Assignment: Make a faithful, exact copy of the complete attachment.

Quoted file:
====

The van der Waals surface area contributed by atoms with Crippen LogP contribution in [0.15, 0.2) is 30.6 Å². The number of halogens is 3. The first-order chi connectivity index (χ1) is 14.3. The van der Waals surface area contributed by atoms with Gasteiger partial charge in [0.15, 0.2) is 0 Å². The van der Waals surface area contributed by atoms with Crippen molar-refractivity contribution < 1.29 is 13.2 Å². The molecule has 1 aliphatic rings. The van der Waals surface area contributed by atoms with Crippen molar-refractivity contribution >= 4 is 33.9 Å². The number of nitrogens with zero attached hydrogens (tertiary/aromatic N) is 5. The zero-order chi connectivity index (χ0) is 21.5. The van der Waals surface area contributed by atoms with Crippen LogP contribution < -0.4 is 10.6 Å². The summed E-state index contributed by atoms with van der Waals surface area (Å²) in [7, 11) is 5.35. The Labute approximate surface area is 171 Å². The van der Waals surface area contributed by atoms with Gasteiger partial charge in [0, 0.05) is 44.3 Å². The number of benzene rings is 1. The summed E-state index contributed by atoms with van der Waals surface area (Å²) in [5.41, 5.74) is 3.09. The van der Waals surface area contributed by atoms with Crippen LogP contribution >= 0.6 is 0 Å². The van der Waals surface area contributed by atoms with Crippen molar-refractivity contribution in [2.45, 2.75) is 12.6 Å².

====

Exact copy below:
The van der Waals surface area contributed by atoms with Crippen LogP contribution in [0.15, 0.2) is 30.6 Å². The number of halogens is 3. The first-order chi connectivity index (χ1) is 14.3. The van der Waals surface area contributed by atoms with Gasteiger partial charge in [0.15, 0.2) is 0 Å². The van der Waals surface area contributed by atoms with Crippen molar-refractivity contribution < 1.29 is 13.2 Å². The molecule has 1 aliphatic rings. The van der Waals surface area contributed by atoms with Crippen molar-refractivity contribution >= 4 is 33.9 Å². The number of nitrogens with zero attached hydrogens (tertiary/aromatic N) is 5. The zero-order chi connectivity index (χ0) is 21.5. The van der Waals surface area contributed by atoms with Crippen LogP contribution < -0.4 is 10.6 Å². The summed E-state index contributed by atoms with van der Waals surface area (Å²) in [7, 11) is 5.35. The Labute approximate surface area is 171 Å². The van der Waals surface area contributed by atoms with Gasteiger partial charge in [0, 0.05) is 44.3 Å². The number of benzene rings is 1. The summed E-state index contributed by atoms with van der Waals surface area (Å²) in [5.41, 5.74) is 3.09. The van der Waals surface area contributed by atoms with Crippen LogP contribution >= 0.6 is 0 Å². The van der Waals surface area contributed by atoms with Crippen molar-refractivity contribution in [2.45, 2.75) is 12.6 Å².